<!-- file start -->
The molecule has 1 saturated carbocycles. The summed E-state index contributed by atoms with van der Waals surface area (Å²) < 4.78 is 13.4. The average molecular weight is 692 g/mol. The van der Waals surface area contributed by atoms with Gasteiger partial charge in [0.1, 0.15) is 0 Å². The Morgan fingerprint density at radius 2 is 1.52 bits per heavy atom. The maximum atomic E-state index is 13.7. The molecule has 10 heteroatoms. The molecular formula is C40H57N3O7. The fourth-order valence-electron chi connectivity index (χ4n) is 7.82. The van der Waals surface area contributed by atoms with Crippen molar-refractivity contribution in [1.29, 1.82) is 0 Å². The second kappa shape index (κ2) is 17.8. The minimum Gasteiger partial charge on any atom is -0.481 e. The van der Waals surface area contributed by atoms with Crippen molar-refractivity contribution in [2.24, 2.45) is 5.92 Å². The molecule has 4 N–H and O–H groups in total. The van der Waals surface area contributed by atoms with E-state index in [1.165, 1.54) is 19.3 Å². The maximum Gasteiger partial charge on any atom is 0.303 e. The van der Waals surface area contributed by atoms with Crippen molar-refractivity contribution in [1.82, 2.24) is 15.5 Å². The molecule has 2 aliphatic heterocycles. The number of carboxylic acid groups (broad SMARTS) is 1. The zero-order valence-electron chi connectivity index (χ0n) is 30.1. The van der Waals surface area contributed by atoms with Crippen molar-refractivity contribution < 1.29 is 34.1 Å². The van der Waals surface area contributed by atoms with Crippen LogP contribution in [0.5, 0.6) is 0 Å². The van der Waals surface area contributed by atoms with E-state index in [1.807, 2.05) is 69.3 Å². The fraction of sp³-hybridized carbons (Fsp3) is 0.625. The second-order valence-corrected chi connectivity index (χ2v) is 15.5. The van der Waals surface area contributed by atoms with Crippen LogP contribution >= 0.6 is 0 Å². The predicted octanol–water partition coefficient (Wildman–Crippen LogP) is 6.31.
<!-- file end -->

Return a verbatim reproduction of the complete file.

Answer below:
The molecule has 1 saturated carbocycles. The summed E-state index contributed by atoms with van der Waals surface area (Å²) < 4.78 is 13.4. The average molecular weight is 692 g/mol. The van der Waals surface area contributed by atoms with Gasteiger partial charge in [0.1, 0.15) is 0 Å². The Morgan fingerprint density at radius 2 is 1.52 bits per heavy atom. The maximum atomic E-state index is 13.7. The molecule has 10 heteroatoms. The molecular formula is C40H57N3O7. The fourth-order valence-electron chi connectivity index (χ4n) is 7.82. The van der Waals surface area contributed by atoms with Crippen molar-refractivity contribution in [1.29, 1.82) is 0 Å². The second kappa shape index (κ2) is 17.8. The minimum Gasteiger partial charge on any atom is -0.481 e. The van der Waals surface area contributed by atoms with Crippen molar-refractivity contribution in [2.24, 2.45) is 5.92 Å². The molecule has 4 N–H and O–H groups in total. The van der Waals surface area contributed by atoms with E-state index in [1.165, 1.54) is 19.3 Å². The maximum Gasteiger partial charge on any atom is 0.303 e. The van der Waals surface area contributed by atoms with Crippen molar-refractivity contribution in [1.82, 2.24) is 15.5 Å². The molecule has 2 aliphatic heterocycles. The number of carboxylic acid groups (broad SMARTS) is 1. The zero-order valence-electron chi connectivity index (χ0n) is 30.1. The van der Waals surface area contributed by atoms with Crippen molar-refractivity contribution < 1.29 is 34.1 Å². The van der Waals surface area contributed by atoms with Crippen LogP contribution in [0.5, 0.6) is 0 Å². The van der Waals surface area contributed by atoms with E-state index in [1.807, 2.05) is 69.3 Å². The fraction of sp³-hybridized carbons (Fsp3) is 0.625. The second-order valence-corrected chi connectivity index (χ2v) is 15.5. The van der Waals surface area contributed by atoms with Crippen LogP contribution >= 0.6 is 0 Å². The predicted octanol–water partition coefficient (Wildman–Crippen LogP) is 6.31.